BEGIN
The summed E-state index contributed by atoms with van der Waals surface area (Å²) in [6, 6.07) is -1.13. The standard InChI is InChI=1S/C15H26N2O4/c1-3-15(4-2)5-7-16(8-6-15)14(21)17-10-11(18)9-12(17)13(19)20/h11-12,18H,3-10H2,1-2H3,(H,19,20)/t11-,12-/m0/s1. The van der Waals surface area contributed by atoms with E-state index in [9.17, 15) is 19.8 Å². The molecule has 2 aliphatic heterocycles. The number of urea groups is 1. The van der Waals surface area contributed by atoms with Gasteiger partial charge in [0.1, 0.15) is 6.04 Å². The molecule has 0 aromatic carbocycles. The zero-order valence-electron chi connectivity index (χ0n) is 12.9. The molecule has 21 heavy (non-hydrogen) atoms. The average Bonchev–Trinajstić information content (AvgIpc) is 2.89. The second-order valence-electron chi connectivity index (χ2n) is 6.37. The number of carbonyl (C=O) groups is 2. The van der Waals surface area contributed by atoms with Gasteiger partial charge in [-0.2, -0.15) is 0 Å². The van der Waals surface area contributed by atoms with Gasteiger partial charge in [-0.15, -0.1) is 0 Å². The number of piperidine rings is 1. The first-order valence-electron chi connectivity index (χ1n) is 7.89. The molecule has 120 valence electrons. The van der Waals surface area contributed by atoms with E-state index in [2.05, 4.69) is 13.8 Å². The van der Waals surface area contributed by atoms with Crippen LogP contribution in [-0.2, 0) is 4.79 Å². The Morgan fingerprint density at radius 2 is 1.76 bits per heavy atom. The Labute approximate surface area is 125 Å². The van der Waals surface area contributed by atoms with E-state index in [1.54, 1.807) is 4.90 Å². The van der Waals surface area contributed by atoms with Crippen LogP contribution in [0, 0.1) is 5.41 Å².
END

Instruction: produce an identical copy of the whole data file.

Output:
The summed E-state index contributed by atoms with van der Waals surface area (Å²) in [6, 6.07) is -1.13. The standard InChI is InChI=1S/C15H26N2O4/c1-3-15(4-2)5-7-16(8-6-15)14(21)17-10-11(18)9-12(17)13(19)20/h11-12,18H,3-10H2,1-2H3,(H,19,20)/t11-,12-/m0/s1. The van der Waals surface area contributed by atoms with E-state index in [9.17, 15) is 19.8 Å². The molecule has 2 aliphatic heterocycles. The number of urea groups is 1. The van der Waals surface area contributed by atoms with Gasteiger partial charge in [0.1, 0.15) is 6.04 Å². The molecule has 0 aromatic carbocycles. The zero-order valence-electron chi connectivity index (χ0n) is 12.9. The molecule has 21 heavy (non-hydrogen) atoms. The average Bonchev–Trinajstić information content (AvgIpc) is 2.89. The second-order valence-electron chi connectivity index (χ2n) is 6.37. The number of carbonyl (C=O) groups is 2. The van der Waals surface area contributed by atoms with Gasteiger partial charge in [-0.2, -0.15) is 0 Å². The van der Waals surface area contributed by atoms with Gasteiger partial charge in [-0.15, -0.1) is 0 Å². The number of piperidine rings is 1. The first-order valence-electron chi connectivity index (χ1n) is 7.89. The molecule has 120 valence electrons. The van der Waals surface area contributed by atoms with E-state index in [2.05, 4.69) is 13.8 Å². The van der Waals surface area contributed by atoms with Crippen LogP contribution in [-0.2, 0) is 4.79 Å². The Morgan fingerprint density at radius 2 is 1.76 bits per heavy atom. The Labute approximate surface area is 125 Å². The van der Waals surface area contributed by atoms with E-state index in [1.54, 1.807) is 4.90 Å². The van der Waals surface area contributed by atoms with Crippen LogP contribution in [0, 0.1) is 5.41 Å².